“The Portrait Of Jennie” is movie making to perfection. It is exquisitely crafted with great cinematography. The memorable tidal wave scene filmed in green tint, and the finale in full Technicolor is absolutely stunning, and really epitomizes the fine art of movie making. There is no other way to describe this movie other than: Beautiful, glorious, and haunting.

The film also spotlights the indelible talents of Ethel Barrymore, Cecil Kellaway, and Lillian Gish, which makes the film even more spectacular. Ethel delivered a commendable performance in the role as Miss Spinney, the amicable art museum owner. Though she has never seen Jennie, she realizes that Eben has discovered his inspiration and emboldens his confidence in his work. Jennifer Jones and Joseph Cotten are also well cast, and both delivered meritorious performances, but the actress I give the most credit to is Ethel Barrymore. She is absolutely excellent in everything she does, and never fails to impress.

Ethel Barrymore and Lillian Gish are both virtuosos in the entertainment industry. Ethel was a fully seasoned theatre actress, who also made her mark in silent pictures, and talkies, while Lillian was a notable silent film actress who remained eminent in her later career, appearing in films with a bodacious status. Being ardent supporters of both, I would have liked Ethel and Lillian to share a scene together. That would have been phenomenal.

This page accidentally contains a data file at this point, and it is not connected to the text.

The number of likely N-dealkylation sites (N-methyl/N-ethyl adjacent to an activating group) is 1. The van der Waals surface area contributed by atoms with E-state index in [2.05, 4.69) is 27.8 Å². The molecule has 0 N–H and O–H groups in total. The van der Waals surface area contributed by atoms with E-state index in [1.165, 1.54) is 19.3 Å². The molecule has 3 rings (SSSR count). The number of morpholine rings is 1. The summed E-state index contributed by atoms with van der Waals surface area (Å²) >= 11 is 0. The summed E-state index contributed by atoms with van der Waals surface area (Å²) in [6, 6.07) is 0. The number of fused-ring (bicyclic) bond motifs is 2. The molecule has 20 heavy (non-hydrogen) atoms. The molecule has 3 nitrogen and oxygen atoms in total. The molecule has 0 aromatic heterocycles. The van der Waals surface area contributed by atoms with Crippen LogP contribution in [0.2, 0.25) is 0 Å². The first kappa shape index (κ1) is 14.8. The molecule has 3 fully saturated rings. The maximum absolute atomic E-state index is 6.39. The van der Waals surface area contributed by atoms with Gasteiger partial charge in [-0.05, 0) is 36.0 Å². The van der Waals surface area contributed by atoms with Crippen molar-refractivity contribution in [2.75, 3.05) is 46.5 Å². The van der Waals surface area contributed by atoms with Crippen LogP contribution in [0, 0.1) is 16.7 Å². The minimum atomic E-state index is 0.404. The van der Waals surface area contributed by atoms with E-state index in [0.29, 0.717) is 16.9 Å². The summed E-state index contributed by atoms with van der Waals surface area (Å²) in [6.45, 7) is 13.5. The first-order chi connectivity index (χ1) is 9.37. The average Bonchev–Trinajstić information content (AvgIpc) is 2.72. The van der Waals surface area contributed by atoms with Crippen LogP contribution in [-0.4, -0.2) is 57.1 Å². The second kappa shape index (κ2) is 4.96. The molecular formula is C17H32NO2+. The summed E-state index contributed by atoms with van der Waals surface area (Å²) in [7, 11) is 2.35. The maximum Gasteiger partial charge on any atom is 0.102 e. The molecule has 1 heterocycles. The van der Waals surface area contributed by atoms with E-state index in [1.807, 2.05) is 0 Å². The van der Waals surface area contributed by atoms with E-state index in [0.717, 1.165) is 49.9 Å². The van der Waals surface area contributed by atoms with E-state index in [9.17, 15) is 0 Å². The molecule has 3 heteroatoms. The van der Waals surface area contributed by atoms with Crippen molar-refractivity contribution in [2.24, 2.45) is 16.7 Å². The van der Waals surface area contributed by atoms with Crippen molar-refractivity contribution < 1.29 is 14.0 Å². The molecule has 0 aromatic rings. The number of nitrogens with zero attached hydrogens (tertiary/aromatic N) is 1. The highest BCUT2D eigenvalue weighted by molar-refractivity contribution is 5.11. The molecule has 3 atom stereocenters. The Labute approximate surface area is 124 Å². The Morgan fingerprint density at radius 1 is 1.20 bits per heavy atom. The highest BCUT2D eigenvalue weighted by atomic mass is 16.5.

Producer David O. Selznick initially considered filming this movie over a period of several years, casting a young actress in the role of Jennie and shooting portions of the film over time as the actress actually grew older in real life. (Shirley Temple, then under contract to Selznick, was reportedly intended for the role, had the movie been filmed that way.) In the end, however, Selznick abandoned the idea as too risky and difficult to film properly.